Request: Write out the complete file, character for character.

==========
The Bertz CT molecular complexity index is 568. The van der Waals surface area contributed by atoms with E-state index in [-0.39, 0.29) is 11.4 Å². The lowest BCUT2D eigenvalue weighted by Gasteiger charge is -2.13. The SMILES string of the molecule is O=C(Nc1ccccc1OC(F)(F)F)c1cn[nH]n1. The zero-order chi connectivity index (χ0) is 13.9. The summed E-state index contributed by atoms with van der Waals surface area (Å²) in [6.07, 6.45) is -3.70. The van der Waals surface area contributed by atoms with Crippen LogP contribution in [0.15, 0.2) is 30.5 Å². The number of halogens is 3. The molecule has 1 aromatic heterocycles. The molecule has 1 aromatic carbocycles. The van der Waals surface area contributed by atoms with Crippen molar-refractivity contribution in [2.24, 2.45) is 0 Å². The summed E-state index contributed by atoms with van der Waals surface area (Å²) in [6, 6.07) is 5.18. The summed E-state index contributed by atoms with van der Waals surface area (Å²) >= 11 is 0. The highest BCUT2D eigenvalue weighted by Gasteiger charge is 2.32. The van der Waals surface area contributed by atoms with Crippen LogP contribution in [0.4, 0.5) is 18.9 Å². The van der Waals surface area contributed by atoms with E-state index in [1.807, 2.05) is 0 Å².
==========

The Bertz CT molecular complexity index is 568. The van der Waals surface area contributed by atoms with E-state index in [-0.39, 0.29) is 11.4 Å². The lowest BCUT2D eigenvalue weighted by Gasteiger charge is -2.13. The SMILES string of the molecule is O=C(Nc1ccccc1OC(F)(F)F)c1cn[nH]n1. The zero-order chi connectivity index (χ0) is 13.9. The summed E-state index contributed by atoms with van der Waals surface area (Å²) in [6.07, 6.45) is -3.70. The van der Waals surface area contributed by atoms with Crippen LogP contribution in [0.15, 0.2) is 30.5 Å². The number of halogens is 3. The molecule has 1 aromatic heterocycles. The molecule has 1 aromatic carbocycles. The van der Waals surface area contributed by atoms with Crippen molar-refractivity contribution in [2.24, 2.45) is 0 Å². The summed E-state index contributed by atoms with van der Waals surface area (Å²) in [6, 6.07) is 5.18. The summed E-state index contributed by atoms with van der Waals surface area (Å²) >= 11 is 0. The highest BCUT2D eigenvalue weighted by Gasteiger charge is 2.32. The van der Waals surface area contributed by atoms with Crippen LogP contribution in [0.4, 0.5) is 18.9 Å². The van der Waals surface area contributed by atoms with E-state index in [1.807, 2.05) is 0 Å².